If you're interested in using stone for your flooring, travertine is no doubt on your shortlist. The varieties of colors and designs available make travertine competitive with granite, but the two stones have some important differences.
Travertine is a sedimentary rock. It's often used as a building material, both because of its elegant appearance and because of how easy it is to cut. Travertine comes in a wide variety of colors, shades, and styles, which makes it easy to match with any design scheme. It usually contains naturally formed veins that produce interesting and aesthetically pleasing patterns.
Because of the myriad of appearances travertine can have, it's comparatively easy to find a new tile that matches your old ones in the unfortunate event that you must replace a tile due to wear or damage.
However, travertine has its drawbacks. It is very vulnerable to damage from acidic liquids. In fact, it can be damaged beyond the point of repair if acid is spilled on it, requiring the damaged tiles to be removed and replaced.
Additionally, travertine is a porous material. This is mitigated somewhat by the fact that when the travertine is prepared to be used as a flooring material, the surface holes are filled. However, wear and tear from foot traffic can slowly remove the upper layer, exposing the inner holes and requiring that they be refilled to avoid further damage.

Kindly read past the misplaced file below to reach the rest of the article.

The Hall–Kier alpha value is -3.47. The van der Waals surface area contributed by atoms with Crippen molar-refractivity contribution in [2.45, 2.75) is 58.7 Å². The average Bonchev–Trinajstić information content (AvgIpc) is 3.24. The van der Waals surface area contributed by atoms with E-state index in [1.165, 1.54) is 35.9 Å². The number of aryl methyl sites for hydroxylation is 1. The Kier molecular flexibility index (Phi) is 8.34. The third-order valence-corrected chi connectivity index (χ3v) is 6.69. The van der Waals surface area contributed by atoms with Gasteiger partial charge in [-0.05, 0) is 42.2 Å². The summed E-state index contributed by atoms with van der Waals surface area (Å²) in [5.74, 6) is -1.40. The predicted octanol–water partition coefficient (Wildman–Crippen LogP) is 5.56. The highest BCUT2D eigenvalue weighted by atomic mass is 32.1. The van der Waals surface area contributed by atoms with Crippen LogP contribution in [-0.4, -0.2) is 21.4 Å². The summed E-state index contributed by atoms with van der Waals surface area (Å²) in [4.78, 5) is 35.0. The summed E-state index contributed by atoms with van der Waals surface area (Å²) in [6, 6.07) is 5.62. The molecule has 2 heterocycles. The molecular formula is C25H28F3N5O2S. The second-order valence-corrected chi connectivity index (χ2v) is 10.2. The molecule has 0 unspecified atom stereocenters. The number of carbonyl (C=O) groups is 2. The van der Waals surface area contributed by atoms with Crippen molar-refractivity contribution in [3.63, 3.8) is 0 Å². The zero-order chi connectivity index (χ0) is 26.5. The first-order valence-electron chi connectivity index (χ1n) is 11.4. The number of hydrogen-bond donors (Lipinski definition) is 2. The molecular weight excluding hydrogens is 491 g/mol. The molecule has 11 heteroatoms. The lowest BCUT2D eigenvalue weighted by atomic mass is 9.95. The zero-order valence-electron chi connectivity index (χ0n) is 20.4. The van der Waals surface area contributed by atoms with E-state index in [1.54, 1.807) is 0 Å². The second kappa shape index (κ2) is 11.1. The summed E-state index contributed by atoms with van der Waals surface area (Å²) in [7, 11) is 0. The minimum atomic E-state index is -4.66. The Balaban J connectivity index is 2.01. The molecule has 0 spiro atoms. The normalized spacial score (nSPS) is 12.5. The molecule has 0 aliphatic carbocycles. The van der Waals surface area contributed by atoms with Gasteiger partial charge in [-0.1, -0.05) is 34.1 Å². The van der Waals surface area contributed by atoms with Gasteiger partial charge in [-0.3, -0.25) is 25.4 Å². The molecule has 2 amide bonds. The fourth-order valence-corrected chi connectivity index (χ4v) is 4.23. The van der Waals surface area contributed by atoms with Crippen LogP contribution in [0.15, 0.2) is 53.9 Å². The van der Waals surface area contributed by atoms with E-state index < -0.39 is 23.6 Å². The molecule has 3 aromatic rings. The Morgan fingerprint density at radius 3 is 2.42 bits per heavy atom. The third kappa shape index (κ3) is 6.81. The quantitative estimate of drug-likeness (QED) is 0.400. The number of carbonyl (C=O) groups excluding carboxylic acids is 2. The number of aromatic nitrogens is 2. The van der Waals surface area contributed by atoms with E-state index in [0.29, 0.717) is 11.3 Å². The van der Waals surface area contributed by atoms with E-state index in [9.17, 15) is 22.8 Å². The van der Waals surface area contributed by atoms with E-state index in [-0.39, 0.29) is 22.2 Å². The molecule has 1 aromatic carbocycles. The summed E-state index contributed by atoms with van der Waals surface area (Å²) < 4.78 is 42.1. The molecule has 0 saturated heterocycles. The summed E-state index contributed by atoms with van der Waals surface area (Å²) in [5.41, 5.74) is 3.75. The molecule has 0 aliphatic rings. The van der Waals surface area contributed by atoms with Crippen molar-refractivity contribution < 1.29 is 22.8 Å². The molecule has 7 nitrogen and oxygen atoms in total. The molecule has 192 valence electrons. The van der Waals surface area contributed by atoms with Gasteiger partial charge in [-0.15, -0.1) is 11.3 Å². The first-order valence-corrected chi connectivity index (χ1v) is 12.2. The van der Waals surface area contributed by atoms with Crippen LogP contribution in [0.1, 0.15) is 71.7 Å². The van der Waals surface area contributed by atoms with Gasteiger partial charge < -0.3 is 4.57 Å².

Granite has stood the test of time as a flooring material. It's cost-effective, being very cheap in the long term due to the fact that once you buy it, it rarely needs to be replaced. This is because granite is very resistant to all types of damage. Granite resists damage from all kinds of liquids, including acid. Additionally, it's very easy to clean and maintain, usually only requiring infrequent rinsing with water, and occasionally soap. Granite is also very hard, resisting all types of scratches. Granite can be brushed or scrubbed easily if need be without risking damaging it.
However, granite is not perfect. Though it is very hard and scratch-resistant, it can be scratched by quartz. While avoiding rubbing a particular kind of rock on your floor seems easy enough, the truth is that accidental quartz scratches are quite possible. It is possible for people to accidentally bring quartz sand into a home on the bottoms of their shoes, where it will be scuffed back and forth across a granite floor, causing scratches. Additionally, granite does require a large initial investment, even if it does pay off in the long run. Lastly, it comes in relatively few colors.